Soba is as Okinawan as its name

By Bill Charles

October 17th is the day of Okinawa Soba.

A bowl of soba to an Okinawan is what a hamburger is to an American: Everyday fast food.

Really?  Yep, because that’s the day in 1978 the Japanese Fair Trade Commission  decided to admit that the noodles everyone in this prefecture eat on a practically daily basis can be called “Okinawa soba.”  Okinawans call “Okinawa soba” as “soba” but in mainland Japan, you can not get or find Okinawa soba as easily as in Okinawa because “Soba” has a different meaning in mainland Japan.

There are lots of soba restaurants in mainland, but Japanese soba and Okinawa soba are totally different as ingredients and materials are not the same. If Okinawa is the first stop on a Japan visit, you might consider that soba means Okinawa soba such as white noodles, stodgy soup and pork in the dish, but soba in mainland is thin and the noodles are gray, and the broth is non-fatty without pork. Okinawan people will miss soba when visiting the mainland, even though there are a lot of eateries called soba restaurants in Japan.

Why? There is a big difference, and a reason that you can understand easily. Soba in mainland Japan is made with soba buckwheat flour called “Sobako”, but Okinawa soba does not include any buckwheat and is made of flour.  Actually, that’s why Okinawa soba is a not kind of a soba under the technical definition.

The thick wheat noodles resemble udon, while the soup is more similar to that of ramen. The noodles tend to have a circular cross section in the Yaeyama Islands, and tend to be slightly flat in the rest of the Okinawan archipelago. It is served in a broth flavored with konbu, an edible seaweed, and katsuobushi flakes and pork.  Standard toppings are kamaboko fish cake, sliced scallion and a thick slice of stewed san-mai niku pork belly or pork ribs, and usually garnished with pickled ginger.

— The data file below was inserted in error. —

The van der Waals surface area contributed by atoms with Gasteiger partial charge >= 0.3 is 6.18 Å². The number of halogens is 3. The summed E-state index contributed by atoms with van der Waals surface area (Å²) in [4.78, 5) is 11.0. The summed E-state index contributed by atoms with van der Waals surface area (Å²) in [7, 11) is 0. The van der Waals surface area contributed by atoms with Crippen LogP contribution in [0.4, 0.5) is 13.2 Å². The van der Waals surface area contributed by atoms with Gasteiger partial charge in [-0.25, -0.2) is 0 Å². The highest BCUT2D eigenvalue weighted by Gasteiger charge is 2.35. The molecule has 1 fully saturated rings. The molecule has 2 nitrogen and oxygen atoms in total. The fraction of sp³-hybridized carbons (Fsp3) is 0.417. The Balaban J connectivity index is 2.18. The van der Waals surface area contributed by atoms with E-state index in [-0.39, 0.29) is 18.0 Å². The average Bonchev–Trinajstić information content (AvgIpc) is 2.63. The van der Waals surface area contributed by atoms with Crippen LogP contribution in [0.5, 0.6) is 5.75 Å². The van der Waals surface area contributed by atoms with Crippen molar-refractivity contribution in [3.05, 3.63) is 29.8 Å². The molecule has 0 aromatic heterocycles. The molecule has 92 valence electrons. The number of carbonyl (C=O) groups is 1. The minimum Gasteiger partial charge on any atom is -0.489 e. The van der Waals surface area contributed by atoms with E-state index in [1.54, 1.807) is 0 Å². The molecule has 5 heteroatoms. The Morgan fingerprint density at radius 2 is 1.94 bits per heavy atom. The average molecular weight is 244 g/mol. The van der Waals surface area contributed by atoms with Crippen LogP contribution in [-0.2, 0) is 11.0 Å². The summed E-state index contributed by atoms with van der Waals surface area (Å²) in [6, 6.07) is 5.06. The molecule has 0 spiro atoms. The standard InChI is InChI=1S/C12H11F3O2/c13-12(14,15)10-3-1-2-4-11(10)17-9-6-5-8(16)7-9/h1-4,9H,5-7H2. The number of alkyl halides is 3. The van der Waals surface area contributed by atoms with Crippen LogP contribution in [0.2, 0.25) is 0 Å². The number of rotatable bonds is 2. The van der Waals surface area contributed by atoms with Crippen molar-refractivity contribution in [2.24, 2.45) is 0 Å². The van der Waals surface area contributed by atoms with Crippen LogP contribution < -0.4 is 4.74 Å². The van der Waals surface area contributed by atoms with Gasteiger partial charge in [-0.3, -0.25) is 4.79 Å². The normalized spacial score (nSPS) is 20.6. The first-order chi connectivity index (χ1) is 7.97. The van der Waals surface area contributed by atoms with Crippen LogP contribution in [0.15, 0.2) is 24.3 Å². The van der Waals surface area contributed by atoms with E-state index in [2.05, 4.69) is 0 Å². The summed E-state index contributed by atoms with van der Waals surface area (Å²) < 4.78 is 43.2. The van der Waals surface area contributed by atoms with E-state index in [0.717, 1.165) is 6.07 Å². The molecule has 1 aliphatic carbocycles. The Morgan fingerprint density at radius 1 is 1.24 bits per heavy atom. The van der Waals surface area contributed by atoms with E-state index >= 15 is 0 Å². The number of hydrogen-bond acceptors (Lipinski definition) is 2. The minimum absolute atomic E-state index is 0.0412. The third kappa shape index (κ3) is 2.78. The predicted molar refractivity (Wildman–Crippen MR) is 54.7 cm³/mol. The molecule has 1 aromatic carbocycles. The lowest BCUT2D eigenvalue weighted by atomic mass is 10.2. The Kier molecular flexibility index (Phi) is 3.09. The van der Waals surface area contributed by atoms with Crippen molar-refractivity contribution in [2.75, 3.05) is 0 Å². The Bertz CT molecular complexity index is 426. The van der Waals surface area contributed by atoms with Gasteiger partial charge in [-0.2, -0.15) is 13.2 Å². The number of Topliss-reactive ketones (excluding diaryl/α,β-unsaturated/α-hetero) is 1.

The origin of Okinawa soba is like this; in the Meiji era in Japan, a Chinese cook was invited to Okinawa by a mainland Japanese man, and he opened “Shina soba” restaurant around Naha.  As time went on, it developed to become Okinawan soba. In reality, Okinawa’s soba is more like Ramen in Japan than soba in Japan.

Following the reversion of Okinawa to mainland Japan, the organization governing fair trade claims stirred things up because according to their rules Okinawa soba could not be sold as soba because it didn’t use soba buckwheat.  The trade people noted soba is defined to include at least 30% buckwheat. Nonetheless, Okinawa has been calling its noodles Okinawa soba, and there were many voices crying out to protect it as soba.

After lengthy negotiations, the Japanese government finally agreed to call or write it “Okinawa soba” as a special name, and not only soba. Of course at any restaurant just say soba, or can use “Let’s eat soba!” and that’s fine. And then the day came that Okinawa soba was finally, officially endorsed.

On Oct. 17, the Okinawa Soba Day, some celebration events for Okinawa soba will be taking place around Okinawa, and some shops will actually give away free soba on that day.  Many soba restaurants prepare original set menus or offer discount services on Okinawa Soba Day, and everyone encourages people to please try to visit and eat Okinawa soba during this week.  Seems that over 2,000 restaurants put Okinawa soba on their own menu for this special celebration, and estimates are that 150,000 or 200,000 portions of soba are eaten each day. Almost all tourists to Okinawa try Okinawa soba. It’s one of most popular foods in Okinawa, and almost everyone who lives here has his or her favorite soba joint.

There are countless soba restaurants in Okinawa, but none with quite the reputation as Kishimoto Soba, a tiny shack of a restaurant in Motobu that attracts customers in droves.  What makes this little restaurant’s soba better than anyone else’s?  The “secret ingredient” that’s really not so secret to Okinawans in the know, is tree ash.  Hard to believe, but a bit of wood burned to ash, and then ashes soaked to extract a special water, becomes the magic ingredient.  Worth the drive to Motobu?  Without a doubt.  Be forewarned though; you’ll encounter a wait, as the place is always busy.  And on top of that, your choices are really simple: order a ‘big bowl’ or a ‘small bowl’ of soba.  It’s traditional, and it’s delicious.